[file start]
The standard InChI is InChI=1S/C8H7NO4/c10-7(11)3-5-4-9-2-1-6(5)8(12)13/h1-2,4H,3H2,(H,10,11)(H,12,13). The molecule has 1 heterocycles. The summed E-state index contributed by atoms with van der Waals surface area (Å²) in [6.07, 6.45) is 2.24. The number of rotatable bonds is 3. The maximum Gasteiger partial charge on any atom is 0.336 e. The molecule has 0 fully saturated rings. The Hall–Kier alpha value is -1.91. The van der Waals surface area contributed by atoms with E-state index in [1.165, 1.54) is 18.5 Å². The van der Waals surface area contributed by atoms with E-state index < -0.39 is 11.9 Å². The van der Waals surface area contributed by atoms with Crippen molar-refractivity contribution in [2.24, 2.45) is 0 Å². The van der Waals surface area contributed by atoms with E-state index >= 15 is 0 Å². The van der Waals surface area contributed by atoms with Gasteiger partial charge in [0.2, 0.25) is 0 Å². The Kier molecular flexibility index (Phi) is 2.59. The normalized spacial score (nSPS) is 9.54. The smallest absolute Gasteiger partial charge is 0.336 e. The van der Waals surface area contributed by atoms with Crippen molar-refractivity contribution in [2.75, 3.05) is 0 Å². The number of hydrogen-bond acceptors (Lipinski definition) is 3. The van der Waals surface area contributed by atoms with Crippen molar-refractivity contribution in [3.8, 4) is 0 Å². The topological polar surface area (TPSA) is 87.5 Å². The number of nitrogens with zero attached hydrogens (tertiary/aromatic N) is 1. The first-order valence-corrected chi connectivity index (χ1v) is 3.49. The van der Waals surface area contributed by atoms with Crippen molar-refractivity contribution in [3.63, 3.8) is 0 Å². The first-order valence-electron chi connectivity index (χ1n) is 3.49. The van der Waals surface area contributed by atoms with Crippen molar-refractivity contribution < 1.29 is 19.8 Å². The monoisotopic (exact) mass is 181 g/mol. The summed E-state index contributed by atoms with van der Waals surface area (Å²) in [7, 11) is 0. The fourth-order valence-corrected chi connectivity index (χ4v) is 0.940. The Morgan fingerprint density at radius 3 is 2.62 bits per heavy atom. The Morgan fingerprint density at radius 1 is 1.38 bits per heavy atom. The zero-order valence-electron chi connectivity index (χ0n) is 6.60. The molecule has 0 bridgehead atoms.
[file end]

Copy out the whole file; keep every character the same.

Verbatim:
The standard InChI is InChI=1S/C8H7NO4/c10-7(11)3-5-4-9-2-1-6(5)8(12)13/h1-2,4H,3H2,(H,10,11)(H,12,13). The molecule has 1 heterocycles. The summed E-state index contributed by atoms with van der Waals surface area (Å²) in [6.07, 6.45) is 2.24. The number of rotatable bonds is 3. The maximum Gasteiger partial charge on any atom is 0.336 e. The molecule has 0 fully saturated rings. The Hall–Kier alpha value is -1.91. The van der Waals surface area contributed by atoms with E-state index in [1.165, 1.54) is 18.5 Å². The van der Waals surface area contributed by atoms with E-state index < -0.39 is 11.9 Å². The van der Waals surface area contributed by atoms with Crippen molar-refractivity contribution in [2.24, 2.45) is 0 Å². The van der Waals surface area contributed by atoms with E-state index >= 15 is 0 Å². The van der Waals surface area contributed by atoms with Gasteiger partial charge in [0.2, 0.25) is 0 Å². The Kier molecular flexibility index (Phi) is 2.59. The normalized spacial score (nSPS) is 9.54. The smallest absolute Gasteiger partial charge is 0.336 e. The van der Waals surface area contributed by atoms with Crippen molar-refractivity contribution in [2.75, 3.05) is 0 Å². The number of hydrogen-bond acceptors (Lipinski definition) is 3. The van der Waals surface area contributed by atoms with Crippen molar-refractivity contribution in [3.8, 4) is 0 Å². The topological polar surface area (TPSA) is 87.5 Å². The number of nitrogens with zero attached hydrogens (tertiary/aromatic N) is 1. The first-order valence-corrected chi connectivity index (χ1v) is 3.49. The van der Waals surface area contributed by atoms with Crippen molar-refractivity contribution in [3.63, 3.8) is 0 Å². The first-order valence-electron chi connectivity index (χ1n) is 3.49. The van der Waals surface area contributed by atoms with Crippen molar-refractivity contribution < 1.29 is 19.8 Å². The monoisotopic (exact) mass is 181 g/mol. The summed E-state index contributed by atoms with van der Waals surface area (Å²) in [7, 11) is 0. The fourth-order valence-corrected chi connectivity index (χ4v) is 0.940. The Morgan fingerprint density at radius 3 is 2.62 bits per heavy atom. The Morgan fingerprint density at radius 1 is 1.38 bits per heavy atom. The zero-order valence-electron chi connectivity index (χ0n) is 6.60. The molecule has 0 bridgehead atoms.